Third, we must accept that our expectations of live reliability tests to certify all behaviors on an ethogram is unrealistic for most studies. Additional approaches are needed to ensure rare behaviors are well understood and readily identifiable by observers. Video is particularly valuable for this, allowing a detailed review and discussion of standardized exemplars. Acquiring a library of videos of rare behaviors over time, or seeking them out from colleagues in preparation for a study, may be one way to ensure rare behaviors are included in some aspect of training and reliability testing. Video can present logistical and technical challenges that may limit some organizations from developing these materials and implementing into their protocols in a widespread fashion, but a targeted approach may be feasible. Online resources that support community-wide sharing of videos and other training materials are needed. Several excellent online resources are currently available for some species [50,51].

5. Conclusions

Reliability testing holds a special place in behavior research, being the gatekeeper between data that can be used and data that must be excluded. Completing this rite of passage gives the observer carte blanche freedom to record any behavior included on the ethogram under study. Ideally, this certification would require multiple observations of each behavior. Ultimately, live reliability tests are inherently non-standardized—each observer experiences a different version of the test. This raises the concern of what behaviors are actually tested and what might be missed. As identified through a review of six representative projects from our behavioral monitoring program, these concerns of a gap in the reliability testing process are real. We suggest three approaches to address this challenge: (1) review the appropriateness of the sampling methodology; (2) incorporate additional criteria for ethogram coverage during reliability tests; and (3) supplement training and testing process with video to ensure greater standardization across observers. We hope this self-critique motivates others to examine their methods and strengthen their protocols to ensure high-quality data.

Supplementary Materials

The following are available online at https://www.mdpi.com/article/10.3390/jzbg2020014/s1, Table S1: The ethogram behaviors for six study species monitored as part of a zoo-wide behavior monitoring program, Table S2: The percent occurrences for all behaviors included on the ethogram of six study species monitored as part of a zoo-wide behavior monitoring program.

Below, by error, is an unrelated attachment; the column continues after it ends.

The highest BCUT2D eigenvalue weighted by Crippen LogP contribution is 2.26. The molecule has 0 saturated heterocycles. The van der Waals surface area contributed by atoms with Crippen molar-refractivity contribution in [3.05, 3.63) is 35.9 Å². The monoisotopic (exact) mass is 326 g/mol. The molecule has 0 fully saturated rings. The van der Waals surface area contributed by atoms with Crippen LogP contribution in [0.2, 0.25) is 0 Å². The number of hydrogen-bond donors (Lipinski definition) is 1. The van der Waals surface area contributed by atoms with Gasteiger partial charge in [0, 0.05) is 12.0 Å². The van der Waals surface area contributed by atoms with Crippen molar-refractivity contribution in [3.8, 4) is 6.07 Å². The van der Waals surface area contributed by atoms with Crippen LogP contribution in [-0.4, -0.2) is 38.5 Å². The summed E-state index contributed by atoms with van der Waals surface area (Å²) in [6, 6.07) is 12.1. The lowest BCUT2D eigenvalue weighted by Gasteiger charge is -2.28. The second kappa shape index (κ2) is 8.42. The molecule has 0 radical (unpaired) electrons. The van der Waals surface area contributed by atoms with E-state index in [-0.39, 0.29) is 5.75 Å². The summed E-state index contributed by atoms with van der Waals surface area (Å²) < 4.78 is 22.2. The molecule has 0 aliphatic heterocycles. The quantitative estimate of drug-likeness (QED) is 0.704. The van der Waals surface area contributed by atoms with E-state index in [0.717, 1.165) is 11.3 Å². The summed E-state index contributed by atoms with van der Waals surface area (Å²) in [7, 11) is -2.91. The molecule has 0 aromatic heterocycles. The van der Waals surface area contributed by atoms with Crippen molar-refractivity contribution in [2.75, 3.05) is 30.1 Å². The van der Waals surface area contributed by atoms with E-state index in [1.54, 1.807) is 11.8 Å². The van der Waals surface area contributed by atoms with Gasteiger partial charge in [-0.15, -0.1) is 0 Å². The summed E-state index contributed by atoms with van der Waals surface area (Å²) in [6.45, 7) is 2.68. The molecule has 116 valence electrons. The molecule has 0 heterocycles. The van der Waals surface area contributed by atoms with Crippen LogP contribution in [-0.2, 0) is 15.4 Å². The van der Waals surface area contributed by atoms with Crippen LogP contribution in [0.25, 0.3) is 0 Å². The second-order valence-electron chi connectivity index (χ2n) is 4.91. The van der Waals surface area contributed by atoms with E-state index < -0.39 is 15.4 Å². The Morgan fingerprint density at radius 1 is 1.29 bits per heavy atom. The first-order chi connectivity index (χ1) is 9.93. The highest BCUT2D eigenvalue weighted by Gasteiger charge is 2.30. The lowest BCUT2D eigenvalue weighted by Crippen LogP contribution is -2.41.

Author Contributions

Conceptualization, J.D.W., N.K.W. and K.A.C.; methodology, J.D.W.; formal analysis, J.D.W.; data curation, N.K.W. and J.D.W.; writing—original draft preparation, J.D.W.; writing—review and editing, J.D.W., K.A.C. and N.K.W.; visualization, J.D.W.; supervision, K.A.C. All authors have read and agreed to the published version of the manuscript.

Funding

This research received no external funding.

Institutional Review Board Statement

Ethical review and approval were waived for this study aas disclosure of the human subjects’ responses outside the research would not reasonably place the subjects at risk of criminal or civil liability or be damaging to the subjects’ financial standing, employability, educational advancement, or reputation.

Informed Consent Statement

Not applicable.

Data Availability Statement

Data is contained within the article.

Acknowledgments

We first thank many of the Lincoln Park Zoo animal behavior monitoring volunteers for their generous support that made this research, and our behavior monitoring program, possible. We would like to thank Clara Stahlmann Roeder, Marisa Shender, Jeremy Gill, Sean Linehan, Kelsey O’Neill, and Michael Wade for their assistance in conducting reliability tests. In addition, we thank Betsy Maher, Jeremy Gill, and the Lincoln Park Zoo volunteer services team for their support in managing the volunteer program. We are grateful to Megan Ross for her role in initiating and supporting the ZooMonitor software. Finally, thanks to Maureen Leahy, Dave Bernier, and the animal care management team for their ongoing support of our behavior monitoring program.

Conflicts of Interest

The authors declare no conflict of interest.

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Figure 1. The percent of ethogram behaviors volunteer observers encountered during inter-observer reliability tests for six species monitored as part of a zoo-wide behavior monitoring program. Boxplots depict the median (line), inter-quartile range (box), and min and max values (whiskers).
Figure 1. The percent of ethogram behaviors volunteer observers encountered during inter-observer reliability tests for six species monitored as part of a zoo-wide behavior monitoring program. Boxplots depict the median (line), inter-quartile range (box), and min and max values (whiskers).
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Figure 2. The percent of ethogram behaviors encountered by volunteer observers during successive inter-observer reliability test sessions of six study species monitored as part of a zoo-wide behavior monitoring program. The median percent of ethograms evaluated is depicted as a blue line with 1 median absolute deviation (MAD) above and below the median shown in the grey band. One observer that required 11 sessions to pass reliability testing is not shown.
Figure 2. The percent of ethogram behaviors encountered by volunteer observers during successive inter-observer reliability test sessions of six study species monitored as part of a zoo-wide behavior monitoring program. The median percent of ethograms evaluated is depicted as a blue line with 1 median absolute deviation (MAD) above and below the median shown in the grey band. One observer that required 11 sessions to pass reliability testing is not shown.